Has Symptoms

Passed Out

this morning my dog starting hacking, threw up and then turned around, stiffened up, fell forward and peed herself. She has since been moving around fine, ate and seems to be normal. What could have caused this and do I need to take her into my local vet clinic?

July 30, 2020

Owner

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Dr. Ellen M. DVM

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0 Recommendations

Hello, thank you for your question. I am sorry to hear about your dog's episode of collapse! Without examining your dog, it's very hard for me to know what might be going on. What you describe could be consistent with a syncopal (fainting) episode due to something like heart disease. It could have also been a seizure-like event, or a sudden drop in blood pressure due to vomiting. I would absolutely recommend having your dog examined by the veterinarian to make sure that her heart and lungs sound okay, and that this was nothing to worry about. Hopefully she starts feeling better soon!

July 30, 2020

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Pit Bull

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Thirteen Years

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Unknown severity

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1 found helpful

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Unknown severity

Has Symptoms

Weakness

He is 13 years old, when he goes outside to play and starts running around he gets super weak and falls down, he doesn’t pass out but falls over, gets super weak and starts breathing heavy

July 21, 2020

Owner

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Dr. Michele K. DVM

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Thank you for your question. There are very common changes that happen with aging, in people and in dogs. There are medications that may be able to help your dog, but without seeing him, I cannot say what might be going on. He may have muscular problems, nerve problems or joint problems. The best thing to do would be to have him seen by a veterinarian, as they can examine him, see what might be going on, and get the right treatment for him so that he feels more comfortable. I hope that all goes well for him.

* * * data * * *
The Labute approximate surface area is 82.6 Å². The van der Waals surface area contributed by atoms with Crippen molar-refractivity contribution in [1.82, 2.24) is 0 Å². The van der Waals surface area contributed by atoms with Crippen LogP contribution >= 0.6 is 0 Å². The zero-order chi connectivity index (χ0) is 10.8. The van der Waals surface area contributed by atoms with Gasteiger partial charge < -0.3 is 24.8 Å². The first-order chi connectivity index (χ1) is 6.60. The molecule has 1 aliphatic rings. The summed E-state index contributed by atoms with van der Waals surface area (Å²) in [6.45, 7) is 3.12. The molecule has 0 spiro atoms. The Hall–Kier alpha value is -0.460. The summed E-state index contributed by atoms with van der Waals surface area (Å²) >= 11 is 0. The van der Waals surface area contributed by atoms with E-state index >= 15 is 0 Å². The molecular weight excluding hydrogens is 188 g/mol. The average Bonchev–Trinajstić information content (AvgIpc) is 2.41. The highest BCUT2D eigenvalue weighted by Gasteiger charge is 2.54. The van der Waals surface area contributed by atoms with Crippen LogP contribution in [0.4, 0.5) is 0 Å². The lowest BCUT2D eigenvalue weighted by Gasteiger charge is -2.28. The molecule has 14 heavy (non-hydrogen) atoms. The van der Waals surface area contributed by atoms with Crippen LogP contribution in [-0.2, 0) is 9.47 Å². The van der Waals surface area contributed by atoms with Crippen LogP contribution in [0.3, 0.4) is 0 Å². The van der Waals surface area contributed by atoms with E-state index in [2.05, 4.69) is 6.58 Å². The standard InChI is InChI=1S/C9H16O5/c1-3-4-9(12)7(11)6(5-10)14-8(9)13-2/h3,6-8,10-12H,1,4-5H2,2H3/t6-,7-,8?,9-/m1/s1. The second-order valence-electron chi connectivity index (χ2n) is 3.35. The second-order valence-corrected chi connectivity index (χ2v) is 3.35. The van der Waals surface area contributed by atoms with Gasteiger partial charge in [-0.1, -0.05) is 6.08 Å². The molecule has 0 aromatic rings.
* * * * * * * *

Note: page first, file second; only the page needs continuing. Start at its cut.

July 21, 2020

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Chihuahua

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Fourteen Years

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Unknown severity

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1 found helpful

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Passed Out

What would cause a dog that was running around and barking to pass out for a few seconds then come to with no signs that anything happened.

July 14, 2020

Owner

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Dr. Michele K. DVM

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Thank you for your question. There are heart conditions that can cause that, it is called syncope, and can occur when there's a lack of circulation to the brain for a short period of time. It would probably be best to have your dog seen by a veterinarian as soon as possible, as they can listen to your dog's heart, see if there's an abnormality that needs treatment, and see what else might be going on. I hope that all goes well for your dog.